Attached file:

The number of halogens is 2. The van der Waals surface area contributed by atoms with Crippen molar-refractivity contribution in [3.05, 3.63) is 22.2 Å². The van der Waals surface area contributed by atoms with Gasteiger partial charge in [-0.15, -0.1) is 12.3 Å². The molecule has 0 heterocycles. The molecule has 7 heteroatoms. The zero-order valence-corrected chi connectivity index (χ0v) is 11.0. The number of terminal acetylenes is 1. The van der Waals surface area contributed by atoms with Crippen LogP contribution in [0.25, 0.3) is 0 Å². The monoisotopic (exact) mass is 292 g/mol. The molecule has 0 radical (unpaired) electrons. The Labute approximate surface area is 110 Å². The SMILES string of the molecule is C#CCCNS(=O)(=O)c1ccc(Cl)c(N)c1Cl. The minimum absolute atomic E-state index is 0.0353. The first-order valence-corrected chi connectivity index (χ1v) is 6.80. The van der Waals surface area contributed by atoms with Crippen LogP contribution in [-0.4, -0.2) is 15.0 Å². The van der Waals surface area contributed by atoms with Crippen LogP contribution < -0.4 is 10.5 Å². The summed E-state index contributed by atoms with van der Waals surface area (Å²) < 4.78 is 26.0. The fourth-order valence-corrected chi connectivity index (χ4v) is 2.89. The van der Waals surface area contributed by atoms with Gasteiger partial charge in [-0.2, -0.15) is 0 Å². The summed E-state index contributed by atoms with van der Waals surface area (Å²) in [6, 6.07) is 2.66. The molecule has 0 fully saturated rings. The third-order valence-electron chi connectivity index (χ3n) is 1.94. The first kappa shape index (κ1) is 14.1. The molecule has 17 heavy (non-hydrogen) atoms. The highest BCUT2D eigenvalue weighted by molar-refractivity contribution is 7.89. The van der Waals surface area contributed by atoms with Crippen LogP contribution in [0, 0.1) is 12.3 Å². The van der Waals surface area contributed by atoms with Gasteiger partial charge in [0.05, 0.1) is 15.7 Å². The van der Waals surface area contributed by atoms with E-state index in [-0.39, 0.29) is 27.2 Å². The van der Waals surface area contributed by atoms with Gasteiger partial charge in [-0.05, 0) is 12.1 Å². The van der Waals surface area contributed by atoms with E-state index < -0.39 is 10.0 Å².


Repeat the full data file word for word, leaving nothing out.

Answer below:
The number of halogens is 2. The van der Waals surface area contributed by atoms with Crippen molar-refractivity contribution in [3.05, 3.63) is 22.2 Å². The van der Waals surface area contributed by atoms with Gasteiger partial charge in [-0.15, -0.1) is 12.3 Å². The molecule has 0 heterocycles. The molecule has 7 heteroatoms. The zero-order valence-corrected chi connectivity index (χ0v) is 11.0. The number of terminal acetylenes is 1. The van der Waals surface area contributed by atoms with Crippen LogP contribution in [0.25, 0.3) is 0 Å². The monoisotopic (exact) mass is 292 g/mol. The molecule has 0 radical (unpaired) electrons. The Labute approximate surface area is 110 Å². The SMILES string of the molecule is C#CCCNS(=O)(=O)c1ccc(Cl)c(N)c1Cl. The minimum absolute atomic E-state index is 0.0353. The first-order valence-corrected chi connectivity index (χ1v) is 6.80. The van der Waals surface area contributed by atoms with Crippen LogP contribution in [-0.4, -0.2) is 15.0 Å². The van der Waals surface area contributed by atoms with Crippen LogP contribution < -0.4 is 10.5 Å². The summed E-state index contributed by atoms with van der Waals surface area (Å²) < 4.78 is 26.0. The fourth-order valence-corrected chi connectivity index (χ4v) is 2.89. The van der Waals surface area contributed by atoms with Gasteiger partial charge in [-0.2, -0.15) is 0 Å². The summed E-state index contributed by atoms with van der Waals surface area (Å²) in [6, 6.07) is 2.66. The molecule has 0 fully saturated rings. The third-order valence-electron chi connectivity index (χ3n) is 1.94. The first kappa shape index (κ1) is 14.1. The molecule has 17 heavy (non-hydrogen) atoms. The highest BCUT2D eigenvalue weighted by molar-refractivity contribution is 7.89. The van der Waals surface area contributed by atoms with Crippen LogP contribution in [0, 0.1) is 12.3 Å². The van der Waals surface area contributed by atoms with Gasteiger partial charge in [0.05, 0.1) is 15.7 Å². The van der Waals surface area contributed by atoms with E-state index in [-0.39, 0.29) is 27.2 Å². The van der Waals surface area contributed by atoms with Gasteiger partial charge in [-0.05, 0) is 12.1 Å². The van der Waals surface area contributed by atoms with E-state index < -0.39 is 10.0 Å².